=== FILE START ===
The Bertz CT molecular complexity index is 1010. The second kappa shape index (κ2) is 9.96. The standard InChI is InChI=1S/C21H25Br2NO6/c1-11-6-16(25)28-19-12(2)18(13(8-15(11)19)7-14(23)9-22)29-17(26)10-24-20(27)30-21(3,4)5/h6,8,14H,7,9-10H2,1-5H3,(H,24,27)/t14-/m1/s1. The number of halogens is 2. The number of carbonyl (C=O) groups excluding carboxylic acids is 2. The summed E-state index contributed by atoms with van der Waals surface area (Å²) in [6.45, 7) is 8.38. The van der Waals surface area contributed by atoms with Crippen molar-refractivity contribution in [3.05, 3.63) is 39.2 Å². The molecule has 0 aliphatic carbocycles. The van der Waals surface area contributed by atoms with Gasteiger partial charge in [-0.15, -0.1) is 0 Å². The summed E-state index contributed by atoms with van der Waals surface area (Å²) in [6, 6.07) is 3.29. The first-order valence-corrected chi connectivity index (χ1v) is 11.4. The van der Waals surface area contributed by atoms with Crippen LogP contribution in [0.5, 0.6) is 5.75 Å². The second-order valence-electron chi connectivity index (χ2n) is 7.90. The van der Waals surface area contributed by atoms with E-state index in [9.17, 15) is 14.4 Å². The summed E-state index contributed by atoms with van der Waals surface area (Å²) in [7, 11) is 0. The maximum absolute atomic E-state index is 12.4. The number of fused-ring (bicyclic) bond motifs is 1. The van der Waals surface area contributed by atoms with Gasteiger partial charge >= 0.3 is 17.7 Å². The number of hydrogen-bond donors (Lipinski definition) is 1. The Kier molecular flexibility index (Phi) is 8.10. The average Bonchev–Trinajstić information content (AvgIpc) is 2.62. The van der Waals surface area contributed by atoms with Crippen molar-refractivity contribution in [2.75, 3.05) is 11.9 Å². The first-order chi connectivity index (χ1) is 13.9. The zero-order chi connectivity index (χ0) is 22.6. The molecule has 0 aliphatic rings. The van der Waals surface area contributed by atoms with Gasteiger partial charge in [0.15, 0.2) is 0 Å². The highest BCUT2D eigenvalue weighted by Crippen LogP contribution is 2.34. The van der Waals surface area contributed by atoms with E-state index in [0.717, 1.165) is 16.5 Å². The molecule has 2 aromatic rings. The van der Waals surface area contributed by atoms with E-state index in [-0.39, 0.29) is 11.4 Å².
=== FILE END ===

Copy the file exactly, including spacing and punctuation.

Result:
The Bertz CT molecular complexity index is 1010. The second kappa shape index (κ2) is 9.96. The standard InChI is InChI=1S/C21H25Br2NO6/c1-11-6-16(25)28-19-12(2)18(13(8-15(11)19)7-14(23)9-22)29-17(26)10-24-20(27)30-21(3,4)5/h6,8,14H,7,9-10H2,1-5H3,(H,24,27)/t14-/m1/s1. The number of halogens is 2. The number of carbonyl (C=O) groups excluding carboxylic acids is 2. The summed E-state index contributed by atoms with van der Waals surface area (Å²) in [6.45, 7) is 8.38. The van der Waals surface area contributed by atoms with Crippen molar-refractivity contribution in [3.05, 3.63) is 39.2 Å². The molecule has 0 aliphatic carbocycles. The van der Waals surface area contributed by atoms with Gasteiger partial charge in [-0.15, -0.1) is 0 Å². The summed E-state index contributed by atoms with van der Waals surface area (Å²) in [6, 6.07) is 3.29. The first-order valence-corrected chi connectivity index (χ1v) is 11.4. The van der Waals surface area contributed by atoms with Crippen LogP contribution in [0.5, 0.6) is 5.75 Å². The second-order valence-electron chi connectivity index (χ2n) is 7.90. The van der Waals surface area contributed by atoms with E-state index in [9.17, 15) is 14.4 Å². The summed E-state index contributed by atoms with van der Waals surface area (Å²) in [7, 11) is 0. The maximum absolute atomic E-state index is 12.4. The number of fused-ring (bicyclic) bond motifs is 1. The van der Waals surface area contributed by atoms with Gasteiger partial charge >= 0.3 is 17.7 Å². The number of hydrogen-bond donors (Lipinski definition) is 1. The Kier molecular flexibility index (Phi) is 8.10. The average Bonchev–Trinajstić information content (AvgIpc) is 2.62. The van der Waals surface area contributed by atoms with Crippen molar-refractivity contribution in [2.75, 3.05) is 11.9 Å². The first-order chi connectivity index (χ1) is 13.9. The zero-order chi connectivity index (χ0) is 22.6. The molecule has 0 aliphatic rings. The van der Waals surface area contributed by atoms with Gasteiger partial charge in [0.15, 0.2) is 0 Å². The highest BCUT2D eigenvalue weighted by Crippen LogP contribution is 2.34. The van der Waals surface area contributed by atoms with E-state index in [0.717, 1.165) is 16.5 Å². The molecule has 2 aromatic rings. The van der Waals surface area contributed by atoms with E-state index in [-0.39, 0.29) is 11.4 Å².